DHHS

The Department of Health and Human Services (HHS), along with the Institute of Medicine (IoM) and other members of the Health Data Consortium, are co-hosting the third annual “Datapalooza” focusing on innovative applications and services that harness the power of open data from HHS and other sources to help improve health and health care.

The Health Data Initiative Forum III is featuring more than 100 new or updated solutions, up from 45 solutions last year, that help serve the needs of consumers, health care providers, employers, public health leaders, and policy makers.

“The innovators present today are a great example of how data and technology can be used in powerful ways to help consumers and providers improve health,” said HHS Secretary Kathleen Sebelius. “We’re not just creating new technology, but we’re empowering Americans to make better decisions about health and health care by putting information at their fingertips.”

Techcouncilmd

The Tech Council of Maryland (TCM), Maryland's largest technology trade association with more than 400 biotechnology and technology members employing more than 200,000 in the region, announced that it has moved into a new headquarters at 9210 Corporate Blvd., Suite 470 in Rockville, a short distance from its previous offices on Key West Ave. All phone numbers and e-mail addresses for TCM staff remain the same.

"The move to Corporate Blvd. accomplishes several things for the association," said Art Jacoby, TCM's CEO. "The space offers us a far better layout, which enables improved internal teaming, communication and productivity. And, it's 'right-sized,' so we're achieving some operating expense savings, as well. The staff and I are very excited and see this move as a fresh start the plans we have to strengthen TCM in the future."

Pharma Dollars

Counter-intuitive as it may be, investing in areas that pharma is abandoning could yield great returns for investors. Just look at anti-bacterials in the ’90s and 2000s, says VC Bruce Booth in a Forbes column. So where should investors be looking today? Neuroscience, heart failure and obesity.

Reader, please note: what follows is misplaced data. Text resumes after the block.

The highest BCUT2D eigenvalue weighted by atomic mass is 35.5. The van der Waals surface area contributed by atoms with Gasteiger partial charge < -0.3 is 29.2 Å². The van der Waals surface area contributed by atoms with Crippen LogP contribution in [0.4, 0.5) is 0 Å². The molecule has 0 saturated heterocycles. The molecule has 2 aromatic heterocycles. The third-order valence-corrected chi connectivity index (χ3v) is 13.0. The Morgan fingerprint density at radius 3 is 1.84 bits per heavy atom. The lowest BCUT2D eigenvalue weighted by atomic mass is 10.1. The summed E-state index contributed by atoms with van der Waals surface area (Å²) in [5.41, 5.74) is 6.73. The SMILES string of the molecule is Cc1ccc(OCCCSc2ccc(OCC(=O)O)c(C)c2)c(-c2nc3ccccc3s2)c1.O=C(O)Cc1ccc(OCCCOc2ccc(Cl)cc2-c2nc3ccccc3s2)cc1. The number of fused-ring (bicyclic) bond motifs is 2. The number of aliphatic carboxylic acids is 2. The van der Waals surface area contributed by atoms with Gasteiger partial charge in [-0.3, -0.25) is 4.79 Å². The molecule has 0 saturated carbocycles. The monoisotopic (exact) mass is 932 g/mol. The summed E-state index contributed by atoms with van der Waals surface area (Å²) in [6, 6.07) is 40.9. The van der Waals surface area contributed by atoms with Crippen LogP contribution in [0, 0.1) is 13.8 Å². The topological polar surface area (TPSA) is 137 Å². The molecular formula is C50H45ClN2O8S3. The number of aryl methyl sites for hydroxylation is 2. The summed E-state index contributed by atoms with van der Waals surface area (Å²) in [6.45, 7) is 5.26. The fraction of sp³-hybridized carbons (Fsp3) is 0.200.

The shortage of cancer drugs that’s plagued hospitals for almost two years now has eased, although not completely, according to cancer doctors.

A recent study by Johns Hopkins researchers brings a reality check to the potential (and the limits) of genome sequencing in predicting disease.

MD Incubator

The 12th Annual Maryland Incubator Company of the Year Awards, supported by the Maryland Department of Business and Economic Development (DBED), the Maryland Technology Development Corporation (TEDCO), McGladrey, Inc. and Saul Ewing, is coming up.

The ceremony will recognize the achievement and potential among 18 current and graduate companies within Maryland's incubator network. Chris Brandenburg from Millennial Media, who received the 2008 information technology Incubator Company of the Year award, will be the keynote speaker. The event will also feature technology demonstrations by the finalist companies.

Bwtech-UMBC

The incubator at University of Maryland, Baltimore County has gotten an influx of new tenants, the majority of whom are responding to the increased demand for cyber security. 

bwtech@UMBC Research and Technology Park currently hosts 86 incubator and early-stage tenants and 14 affiliated companies and organizations, according to Gregory Simmons, the park's vice president for institutional advancement.

Of the tenants, nearly 20 have joined the park in the past 18 months alone. They include Fearless Solutions, Rogue Technology, AIS (Assured Information Security) Inc., all of which are in the cyber security field.  Simmons says that most of the new tenants are also in that field, often in the area of securing data and networks, in medical, defense and financial services, among others.

immunomic-therapeutics

Immunomic Therapeutics, Inc., ("ITI") a privately-held biotechnology company with laboratories in Rockville, MD, announced that it has been accepted to present at the Business Forum during the 2012 Bio International Convention. ITI's CEO, Bill Hearl, will present progress in internal development of LAMP-vax™ vaccines as well as opportunities for co-development.

JRC-LAMP-vax vaccine incorporates Immunomic Therapeutics' proprietary LAMP Technology™. LAMP (Lysosomal Associated Membrane Protein) is a normal and important component of the immune system that is present in the lysosome of all mammals. Incorporating LAMP Technology into vaccine design enables direct presentation of

immunomic-therapeutics

Immunomic Therapeutics, Inc., ("ITI," Lancaster, PA) a privately-held biotechnology company with laboratories in Rockville, MD, announced that the U.S. Food and Drug Administration (FDA) has completed its review of the Investigational New Drug Application ("IND") filed for the allergy immunotherapy, JRC- LAMP-vax™.  On April 12th, the FDA notified ITI that there will be no clinical hold and that ITI may now proceed with its clinical trial in June for JRC-LAMP-vax in Atlanta with subjects sensitive to Japanese Red Cedar pollen.